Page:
First of all, we’ve already shown that *between* particles, the total momentum is conserved, by Newton’s 3rd law. So, let’s focus on a specific particle and see what happens (arguably, this is closer to an analogy than an example).

If you’ve got a particle sitting in space (we’ll start in the frame of reference in which the particle is initially at rest), then it’s only going to move if a spot right next to it has lower energy, right? Like a particle resting on the slope of a bowl. It will experience a force toward the bottom of the bowl, and that’s because that direction has a lower (gravitational potential energy). We can think of the environment causing forces on objects by the shape of the energy profile: the forces go from higher energies to (nearby) lower energies.

Well, if there is a force applied to that particle, its momentum changes, right? So the momentum would not be conserved.

For momentum of the particle to be conserved, there would have to be no slope: the energy would have to be the same everywhere near the particle (this is translational symmetry). Then, whether the particle is initially rolling or initially staying still, it’ll keep on going with constant momentum.

That energy being the same everywhere nearby the particle? That’s the continuous symmetry. In this case, if there is a continuous spatial symmetry, then momentum is conserved.

But I cheated! The bowl is also a physical body! This really belongs to the Newton’s 3rd Law example!

So, we have to consider all particles in the universe to be, together, our “particle” here, and we’re comparing it to the energy due to the shape/geometry/etc of the Universe^{7}. That is, as long as physics is exactly the same if you pick up all the particles in the Universe, scoot it all over by a smidge, put it back down, and everything (forces, energy, particle motions, etc) acts exactly the same as before, then momentum is conserved in such a Universe!

Similarly, if you cut and paste all the matter in the Universe from one time to another, and everything is the same, then energy is conserved^{8}!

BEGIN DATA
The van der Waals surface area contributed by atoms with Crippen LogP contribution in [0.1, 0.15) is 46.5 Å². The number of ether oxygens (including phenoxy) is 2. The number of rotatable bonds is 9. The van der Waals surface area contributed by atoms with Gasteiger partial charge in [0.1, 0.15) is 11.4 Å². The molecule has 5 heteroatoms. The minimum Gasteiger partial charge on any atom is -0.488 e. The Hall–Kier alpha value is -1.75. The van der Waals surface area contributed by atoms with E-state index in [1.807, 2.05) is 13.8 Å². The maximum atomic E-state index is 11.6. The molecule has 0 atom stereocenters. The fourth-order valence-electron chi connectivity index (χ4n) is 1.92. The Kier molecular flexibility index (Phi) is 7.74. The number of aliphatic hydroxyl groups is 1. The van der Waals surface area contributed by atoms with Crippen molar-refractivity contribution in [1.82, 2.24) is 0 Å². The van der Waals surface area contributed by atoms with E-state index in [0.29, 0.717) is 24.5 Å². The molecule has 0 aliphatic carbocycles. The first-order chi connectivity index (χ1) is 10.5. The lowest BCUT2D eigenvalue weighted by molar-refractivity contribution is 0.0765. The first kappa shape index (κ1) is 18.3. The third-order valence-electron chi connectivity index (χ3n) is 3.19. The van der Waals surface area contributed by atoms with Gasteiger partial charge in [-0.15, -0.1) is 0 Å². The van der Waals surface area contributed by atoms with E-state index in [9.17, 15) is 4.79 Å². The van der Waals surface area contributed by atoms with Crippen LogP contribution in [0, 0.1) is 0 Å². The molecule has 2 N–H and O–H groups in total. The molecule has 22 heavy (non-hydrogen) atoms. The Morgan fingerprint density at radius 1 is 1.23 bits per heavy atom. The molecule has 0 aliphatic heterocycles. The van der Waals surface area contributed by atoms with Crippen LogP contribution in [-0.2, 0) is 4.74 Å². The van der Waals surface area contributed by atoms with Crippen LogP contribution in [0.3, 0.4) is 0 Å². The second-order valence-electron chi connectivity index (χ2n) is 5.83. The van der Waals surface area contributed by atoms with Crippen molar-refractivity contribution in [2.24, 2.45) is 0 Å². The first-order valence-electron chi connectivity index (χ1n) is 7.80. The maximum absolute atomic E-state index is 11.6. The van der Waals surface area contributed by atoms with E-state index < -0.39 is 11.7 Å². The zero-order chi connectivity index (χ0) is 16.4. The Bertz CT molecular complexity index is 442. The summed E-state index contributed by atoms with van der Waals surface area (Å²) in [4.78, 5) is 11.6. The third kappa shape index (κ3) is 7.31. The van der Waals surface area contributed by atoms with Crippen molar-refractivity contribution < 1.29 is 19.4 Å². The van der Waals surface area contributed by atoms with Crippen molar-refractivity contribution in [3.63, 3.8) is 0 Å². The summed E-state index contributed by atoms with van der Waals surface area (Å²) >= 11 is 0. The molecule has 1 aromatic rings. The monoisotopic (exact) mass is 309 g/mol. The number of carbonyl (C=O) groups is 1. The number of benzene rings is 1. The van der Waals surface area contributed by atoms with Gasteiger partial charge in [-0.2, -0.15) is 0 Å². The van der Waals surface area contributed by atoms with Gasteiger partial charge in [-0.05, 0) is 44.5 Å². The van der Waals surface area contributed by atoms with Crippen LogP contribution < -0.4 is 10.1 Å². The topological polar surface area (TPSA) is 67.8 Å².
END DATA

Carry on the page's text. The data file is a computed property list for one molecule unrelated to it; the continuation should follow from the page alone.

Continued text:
There are others, too. The symmetry of nature imposes these conservation laws, which is pretty sweet. The proofs are incredibly easy with the right mathematical framework, so if you are a physics student and have seen Lagrangian mechanics, you should really look it up.

**What this means**

Essentially, one of three things must be happening in the Cannae experiment:

1) It’s wrong.

2) It’s right, and momentum is not conserved. (In which case, I’m out of a job, because physics is broken).

3) It’s right, momentum is conserved, and *something* is carrying away the unmeasured momentum.

Let’s focus on (3). This *something* must be particles or radiation, both of which are, in principle, detectable. A falsifiable prediction! If the Brady et al group is right, then we should be able to detect these particles.

Now, why are physicists so skeptical that (3) is possible? The claim by the Brady group is (if one is a little generous in rephrasing it for them into something meaningful) that virtual particles in the vacuum are being given energy and promoted to real particles, and these real particles are carrying away momentum. What’s wrong with that (and/or, what does that mean)?

Find out next time…

1. Insofar as you prove things in science, right? Everything is conditioned upon further evidence. But you can prove things in math, and these proofs are mathematically solid. All that *could* be questioned is whether the model behind the math is supported by evidence in the real world, which it hella is.

2. Things get a little uglier in a field theory, where one considers the agent to be the field itself, but conservation of momentum still works out in the end.

3. This is not gravity, by the way. It’s just a contact force, which we call the normal force (normal in the math sense of perpendicular). The action/reaction pair of forces must always be the same type of force. The floor isn’t pushing up on you with gravity, is it?

4. But the Earth is way bigger than you, so the same amount of force doesn’t matter as much to it as it does to you.

5. Momentum is what we call a vector quantity — it has magnitude and direction. Some amount of forward momentum, plus the same measure of backward momentum add up to zero.

6. Did I really just link Wikipedia? As if my dear reader wouldn’t search there first, anyway? Yes. Yes, I did.

7. I’m sorry, but my analogy is getting gradually less precise, though I think the conceptual idea is adequate for most people. More technically, what we’re *really* doing is looking at the Lagrangian and/or Hamiltonian of our system of particles. The Lagrangian and Hamiltonian are both ways to account for the energy and motion of particles in the system. These are determined by the environment of our particles, i.e., everything that exists that isn’t our particles. This is the Universe itself.

8. This is probably not the best place to bring this up, but it turns out that energy is not absolutely conserved, because of expansion. However, for small volumes of space (say, our galaxy), or over small durations^{9}, the energy is conserved.

9. But not *too* small, because then quantum particles can borrow energy for short periods of time, so long as energy is conserved on average. More on this tomorrow.